Mediterranean as it once was’ as seen by the Youths segment – Empirical study
As part of the analysis a survey among the students of Faculty of Political Science, University of Zagreb (FPZG) and privately owned Edward Bernays Colleague of Communication Management (EBCCM) was conducted in the period 15 December 2014 to 14 January 2015. The goal was to see the perception of particularly the younger generation (aged 21 to 29) and how they value the present tourism situation in Croatia and accordingly its tourism image, but also to get their opinion on the past and present campaigns used in the promotion of Croatian tourism.
Both surveys were done personally by the researchers, with the total survey having 26 questions, some of which were multiple choices, some open type. In total 96 graduate students participated in the surveys. Concretely, 64 out of 124 (52%) seniors that took the course ‘Identity, Image and Brand Management’ at FPZG, and 32 out of 42 (76%) juniors that took the course ‘Tourist Destination Management’ at the EBCCM.
Undeniably, the sample is not representative for the whole student population in Croatia, let alone the country in general, but still it is an indicator of how the young tech-savvy, travel prone and very critical new generations, that will in a few years be the main drivers of the tourism, perceive the promotional efforts in this industry that is crucial for Croatian economy with 16.5% (EUR 7.2 billion) contribution to local GDP in 2013, while in I-IX 2014 period it was 20.9% (EUR 6.774 billion), meaning a 2,5% or EUR 168 million increase in comparison to the same period in 2013 (EUR 6.606 billion) [25].
The survey showed that 26% of the interviewees travel both to Croatian destinations and abroad, while 22% choose solely Croatian destinations for their holidays and yearly vacations (defined as 6 and over overnight stays). Interestingly enough and what is a positive attribute for Croatian tourism is the fact than 0% the 96 interviewees vacations solely abroad. This of course has to be interpreted with care, due to present personal income of the interviewees which is on a monthly average below 450 US$, explaining that 81% points out the price as the determining factor in choosing the vacation destination. Finances are followed by the provided content (69%), recommendation from a trustworthy source (42%), accessibility (23%), and availability of information while researching the destination (8%), marketing campaigns (6%), personal desires 4% and time at disposal (2%).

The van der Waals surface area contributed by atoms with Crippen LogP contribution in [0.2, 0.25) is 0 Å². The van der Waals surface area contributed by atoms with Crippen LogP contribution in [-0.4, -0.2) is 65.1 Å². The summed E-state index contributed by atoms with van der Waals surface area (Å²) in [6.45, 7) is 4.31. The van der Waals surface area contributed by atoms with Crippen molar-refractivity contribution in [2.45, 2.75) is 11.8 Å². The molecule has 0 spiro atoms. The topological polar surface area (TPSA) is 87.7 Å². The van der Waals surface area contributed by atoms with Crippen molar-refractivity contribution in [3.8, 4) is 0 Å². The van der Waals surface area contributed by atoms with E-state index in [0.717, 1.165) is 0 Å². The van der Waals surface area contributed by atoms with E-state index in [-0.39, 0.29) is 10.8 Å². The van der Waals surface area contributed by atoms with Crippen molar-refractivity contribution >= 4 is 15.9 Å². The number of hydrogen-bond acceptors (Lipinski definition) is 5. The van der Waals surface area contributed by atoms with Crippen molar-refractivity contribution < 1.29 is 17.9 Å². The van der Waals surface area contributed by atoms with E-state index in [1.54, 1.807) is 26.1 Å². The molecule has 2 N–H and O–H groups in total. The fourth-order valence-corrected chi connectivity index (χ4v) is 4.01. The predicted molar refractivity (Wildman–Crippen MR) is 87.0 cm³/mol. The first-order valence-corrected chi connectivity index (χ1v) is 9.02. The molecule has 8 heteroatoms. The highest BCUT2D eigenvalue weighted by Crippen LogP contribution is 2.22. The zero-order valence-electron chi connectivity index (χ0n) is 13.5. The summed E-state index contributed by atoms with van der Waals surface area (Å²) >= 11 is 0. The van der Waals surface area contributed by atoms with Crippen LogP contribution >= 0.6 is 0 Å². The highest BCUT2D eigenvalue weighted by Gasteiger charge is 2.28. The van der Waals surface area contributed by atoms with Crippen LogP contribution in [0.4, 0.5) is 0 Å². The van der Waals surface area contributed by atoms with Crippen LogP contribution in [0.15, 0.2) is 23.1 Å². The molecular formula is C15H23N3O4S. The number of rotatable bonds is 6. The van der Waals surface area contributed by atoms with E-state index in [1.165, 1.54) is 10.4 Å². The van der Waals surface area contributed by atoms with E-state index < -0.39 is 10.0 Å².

Croatian tourism also has a much better image than the Croatian State with 73% interviewees stating they see Croatian tourism as positive, while 28% see it as being neutral. The numbers for the State were somewhat lower with 31% seeing it image being positive, 52% as neutral and 17% even as negative.
In regard to the biggest city brand the interviewees almost unanimously (94%) chose Dubrovnik that in 2014 attracted 863.801 tourist arrivals (12% more than the previous year), with foreign tourists making up 813.363 of the total arrivals (up 13%) [36]. National capital Zagreb that was in 2014 named the second best European destination, behind Porto, and who is again nominated for the same award in 2015 [37], which is an improvement from 2009 when NYT in a basically positive article nevertheless wrote: “Croatian capital is in the midst of an identity crisis” [38], got 4%. Option ‘None’ got 2%.
In terms of a regional destination brand Dalmatia got 50%, Istria 40%, with Zagreb getting 4%, while Slavonia and Baranja, Kvarner and ‘None’ got 2% each.
As the biggest Croatian destination attraction chosen was the old city of Dubrovnik with 46%, the Adriatic and its islands got 27% (out of which predominantly the island of Hvar with 69%), national park Plitvice 23%, while Diocletian Palace in Split and sea organs in the city of Zadar each got 2%.
Talking in consideration that the survey was conducted with students that have a relatively higher education in the field of integrated marketing communications and brand management the most surprising result was that only 8% of them knew ‘Mediterranean as it once was’ was the present “representative” of Croatian tourism. This clearly indicates that this segment of the population, that consumes the Internet and social media considerably more than other media channels, was not reached, or was not seen as a target audience by the tourism authorities which in the opinion of the researchers would be a mistake, especially as Croats are logically listed as one of the leading markets in the ‘Strategy 2020’ with expected average yearly growth rate of 1 to 2%, while this age group is a strategic primary target segment for Sea&Sun, Cycle, Adventure and Other products.